Many times over the past seven decades, I have met ambitious young men and women who wanted to leave the corporate rat race and go off on their own. The idea of working like hell for five years only to have your business tank is not a pretty thought. I'm a guy who started two businesses (the WHO'S MAILING WHAT! newsletter with my wife Peggy and a freelance copy and design service). Both are still going 25 years later.
Many years ago we were staying at an inn on the Jersey Shore. One of the guests said to the innkeeper, "I would love to do what you do and be part of the magic." "I am not part of the magic," was the reply. "We make the magic happen." What triggered this column was Susanne Craig's Fall Restaurant Review in The New York Times titled "What Restaurants Know (About You)."
On Nov. 22, 1963, consultant Paul Goldberg—with a huge mailing for Consumer Reports going out across the country—was having lunch with two colleagues at the Café Carlyle in New York. The maître d' came over to the table to report that President Kennedy had been shot.
Our friends Jack and Evie retired to Cape Cod 15 years ago, and two years ago decided to subscribe to the Cape Cod Times. It's a good paper, with all the local goings-on and one of the best sports sections I have ever seen. Jack's deal: $38.40 every six weeks. The bill would come and Jack would faithfully send a check. At the end of the most recent six-week period, Jack got a bill for the following amount: 26 weeks for $158.60.
When my wife, Peggy, and I started WHO’S MAILING WHAT!—a newsletter about junk mail for junk mailers—it was based on our massive archive of direct mail samples. The premise—as long-time readers know—was based on a luncheon speech by (then) U.S. News & World Report circ director Dorothy Kerr, who said: The way to be successful in direct mail is to see who’s mailing what, track those mailings that keep coming in over and over (which means they are successful and making money), and then steal smart. The newsletter analyzed important mailings each month and made copies of all the mailings available to subscribers for
Last October, my wife, Peggy, and I invited our good friends Paul Goldberg and Joseph Dipper to lunch in Chicago, where we were all attending the DMA Conference. The hotel concierge recommended NoMI on the seventh floor of the Chicago Park Hyatt. Our table by the big window overlooked the iconic Chicago Water Tower, constructed in 1869 of Joliet (Illinois) limestone blocks and one of the few survivors of the 1871 Great Fire. Everything about the restaurant was world-class—the décor, service, food, wine and vodka (Grey Goose). Dining doesn’t get any better than that, and I would recommend it to anybody who has plenty
The story of Vicki H. Readling is typical. She made $60,000 as a freelance insurance broker last year, but could no longer afford health benefits, because with her history of cancer, a health policy would cost $27,000. After taxes, she would be left with maybe $15,000 a year to live on. Yesterday’s story of Readling was just one of many in the media last week about the state of our sad-sack health care dilemma. Among the others: * A Miami Herald piece that suggested Americans who need surgery should go abroad where procedures can be performed for a fraction of what they cost here.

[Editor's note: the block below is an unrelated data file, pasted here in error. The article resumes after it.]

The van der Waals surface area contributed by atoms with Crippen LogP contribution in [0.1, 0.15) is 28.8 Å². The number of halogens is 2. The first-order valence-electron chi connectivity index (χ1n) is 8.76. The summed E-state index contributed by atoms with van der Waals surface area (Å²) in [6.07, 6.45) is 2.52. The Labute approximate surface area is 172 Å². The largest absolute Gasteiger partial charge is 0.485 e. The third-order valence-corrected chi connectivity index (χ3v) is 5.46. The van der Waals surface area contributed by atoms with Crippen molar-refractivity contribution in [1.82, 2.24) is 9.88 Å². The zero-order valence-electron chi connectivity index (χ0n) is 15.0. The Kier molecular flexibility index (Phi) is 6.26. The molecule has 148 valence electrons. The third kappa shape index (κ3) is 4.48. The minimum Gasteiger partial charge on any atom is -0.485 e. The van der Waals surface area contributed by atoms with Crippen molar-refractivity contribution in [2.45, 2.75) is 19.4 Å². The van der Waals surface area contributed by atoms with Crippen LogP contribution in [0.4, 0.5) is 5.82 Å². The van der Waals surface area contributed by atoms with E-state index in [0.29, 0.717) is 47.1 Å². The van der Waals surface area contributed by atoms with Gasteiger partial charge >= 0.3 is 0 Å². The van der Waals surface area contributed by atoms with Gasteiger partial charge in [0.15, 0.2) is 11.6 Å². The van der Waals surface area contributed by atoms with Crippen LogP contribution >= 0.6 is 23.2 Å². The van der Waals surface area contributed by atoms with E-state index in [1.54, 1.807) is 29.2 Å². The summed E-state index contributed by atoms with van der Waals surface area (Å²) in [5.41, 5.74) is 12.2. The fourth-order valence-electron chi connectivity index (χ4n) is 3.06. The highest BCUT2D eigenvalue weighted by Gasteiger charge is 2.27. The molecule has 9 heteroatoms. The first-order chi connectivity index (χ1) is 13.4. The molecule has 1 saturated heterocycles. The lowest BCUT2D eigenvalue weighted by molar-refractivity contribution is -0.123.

I never open “personal letters” from strangers in my Yahoo or AOL inbox. Too often, they’re the Nigeria scam or a pitch for Viagra. But the following subject line intrigued me: “Personal letter from the CEO of Titan Holdings (TTGL) as they anticipate …” I can’t recall ever receiving a personal letter from a CEO. My ego was stroked. Even though I’d never heard of Titan Holdings—and knowing it was most probably Spam—I clicked on it to see this “personal letter.” There was nothing personal about it. And therein lies the problem with e-mail and e-commerce. Remembering the Dot-com Boom In 1999, a serial
That Bookspan—the amalgam of the old Book-of-the-Month and Literary Guild—was cited and fined for treating customers badly is a shame. It’s true that the negative option book club is—without question—the most complex of direct marketing business models. It operates under a crushing schedule of 15 mailing cycles a year. Ten to 15 different kinds of communications between the member and the club could be in the mail at any given time: packages of books, returned books, announcements of new books, rejection (do-not-ship) slips, bills, statements, dunning efforts, payments, bonus book orders and bonus books shipped. All of these transactions are date sensitive. If a rejection
Dadaism was a wacko cultural movement dreamed up by artists, writers and musicians. First announced in neutral Zurich on Bastille Day, July 14, 1916, in the middle of World War I, it was the “reaction to what many of these artists saw as nothing more than an insane spectacle of collective homicide.” Dadaism quickly spread across Europe and came to New York, its main proponents being avant-garde photographer Man Ray and Marcel Duchamp, whose iconic “Nude Descending Staircase” is featured in every art history course that deals with the modern era. The basic tenet of the Dada art, music and literature was screaming, wrenching, fingernails-on-the-blackboard